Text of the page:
Lenovo and DataCore have announced a new local partnership, which will see the release of the Lenovo x3650 software-defined storage solution powered by DataCore's SANsymphony-V that will be targeted to help enterprises access their data sets faster.
Underlining the partnership will be DataCore's plans to invest 20 percent of its total revenue in its 2016 research and development strategy.
DataCore Asia Pacific vice president Jamie Humphrey told ZDNet the company sees the R&D for its latest software-driven platform as a priority, given that more enterprises are looking for solutions that can help deliver data sets faster.
"To be honest, I've worked with other companies where you only get a chance to take one bite out of the cherry of a data infrastructure capability, and if you get that wrong it's really hard to come back from," he said.
The R&D strategy will consist of developing parallel I/O processing, virtual I/O, universal data services, and simplicity and automation.
Humphrey claimed the new SDS solution will be a single stack adaptive infrastructure that will give customers the option to use modern or traditional based methodologies to create data-focused environments in either virtualised or physical form.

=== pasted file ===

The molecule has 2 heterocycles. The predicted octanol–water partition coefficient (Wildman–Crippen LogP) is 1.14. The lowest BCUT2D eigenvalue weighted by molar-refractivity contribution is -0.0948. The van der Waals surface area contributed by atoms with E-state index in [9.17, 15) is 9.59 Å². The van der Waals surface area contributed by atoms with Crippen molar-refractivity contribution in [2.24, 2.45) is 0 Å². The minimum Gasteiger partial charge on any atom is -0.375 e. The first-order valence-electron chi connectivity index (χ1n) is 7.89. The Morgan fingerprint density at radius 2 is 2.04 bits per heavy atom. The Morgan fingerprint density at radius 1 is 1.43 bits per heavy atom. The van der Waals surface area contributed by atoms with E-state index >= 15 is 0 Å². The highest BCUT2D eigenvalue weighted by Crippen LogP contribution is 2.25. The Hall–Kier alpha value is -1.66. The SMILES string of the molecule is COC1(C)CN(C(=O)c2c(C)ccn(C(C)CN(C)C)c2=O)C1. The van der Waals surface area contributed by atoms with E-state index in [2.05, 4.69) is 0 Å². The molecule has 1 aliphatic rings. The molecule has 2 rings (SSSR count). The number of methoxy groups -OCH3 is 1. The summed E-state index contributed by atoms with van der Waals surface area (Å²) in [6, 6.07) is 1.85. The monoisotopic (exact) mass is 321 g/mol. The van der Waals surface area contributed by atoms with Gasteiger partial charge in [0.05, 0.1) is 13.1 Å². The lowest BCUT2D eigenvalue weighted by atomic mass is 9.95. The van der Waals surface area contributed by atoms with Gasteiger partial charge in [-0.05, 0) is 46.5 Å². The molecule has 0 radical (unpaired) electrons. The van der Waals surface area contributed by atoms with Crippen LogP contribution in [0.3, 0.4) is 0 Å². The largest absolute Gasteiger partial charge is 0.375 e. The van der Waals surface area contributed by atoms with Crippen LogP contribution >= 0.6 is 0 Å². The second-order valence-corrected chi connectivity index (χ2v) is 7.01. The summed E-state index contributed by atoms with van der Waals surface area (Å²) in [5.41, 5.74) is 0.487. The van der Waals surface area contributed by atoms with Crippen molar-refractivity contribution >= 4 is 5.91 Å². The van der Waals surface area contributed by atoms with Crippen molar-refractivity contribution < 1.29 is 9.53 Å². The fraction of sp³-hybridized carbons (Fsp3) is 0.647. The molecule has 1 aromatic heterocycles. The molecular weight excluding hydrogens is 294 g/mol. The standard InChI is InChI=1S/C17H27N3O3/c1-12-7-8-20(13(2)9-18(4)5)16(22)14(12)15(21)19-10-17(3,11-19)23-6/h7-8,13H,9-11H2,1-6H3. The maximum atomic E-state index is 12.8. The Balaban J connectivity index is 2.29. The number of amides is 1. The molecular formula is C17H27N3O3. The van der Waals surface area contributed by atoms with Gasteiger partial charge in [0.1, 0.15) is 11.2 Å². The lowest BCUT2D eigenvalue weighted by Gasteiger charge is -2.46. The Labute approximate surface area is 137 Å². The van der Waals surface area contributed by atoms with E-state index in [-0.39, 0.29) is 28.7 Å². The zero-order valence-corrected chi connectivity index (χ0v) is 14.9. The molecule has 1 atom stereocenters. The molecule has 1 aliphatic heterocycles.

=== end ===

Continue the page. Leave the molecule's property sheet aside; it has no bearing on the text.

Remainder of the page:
He added that having a single capability will give customers an "end to end approach that is not bound by silos", and that there will be "no need to rip and replace" existing storage infrastructure.
"We ship more servers now under the virtual era than we did in the physical era, yet the efficiency gains for virtualisation ... were centered on a compute tier," Humphrey said.
"What we're trying to say now is we can use those servers that are deployed out there today, and those storage infrastructures that are deployed out there today in a brand new way that will drive more efficiency, scalability, and ultimately more availability for the data sets and data applications that need the support."
The new SDS infrastructure will be an additional virtualised solution made available on Lenovo's x86 servers, which the company acquired from IBM for $2.3 billion in 2014.
Lenovo Australia alliances manager Andrew Silvers said the idea of increasing its virtual storage options is to give customers and partners added variety. Other virtual storage partnerships Lenovo have inked in the past include the likes of VMware, Simplivity, and Nutanix.
"What's similar about all of those is they sit on x86 hardware, and we do want to give customers a choice....in the case of DataCore it can integrate with existing storage, and that's a very big difference," he said.
"In terms of which goes the best in the marketplace, they all have plus and minuses. We want to enable all of our partners to sell what's right for the customer."
In May last year, Lenovo refreshed its x86 servers with the roll out of two Flex System X6 Computer Nodes and a pair of System x rack servers.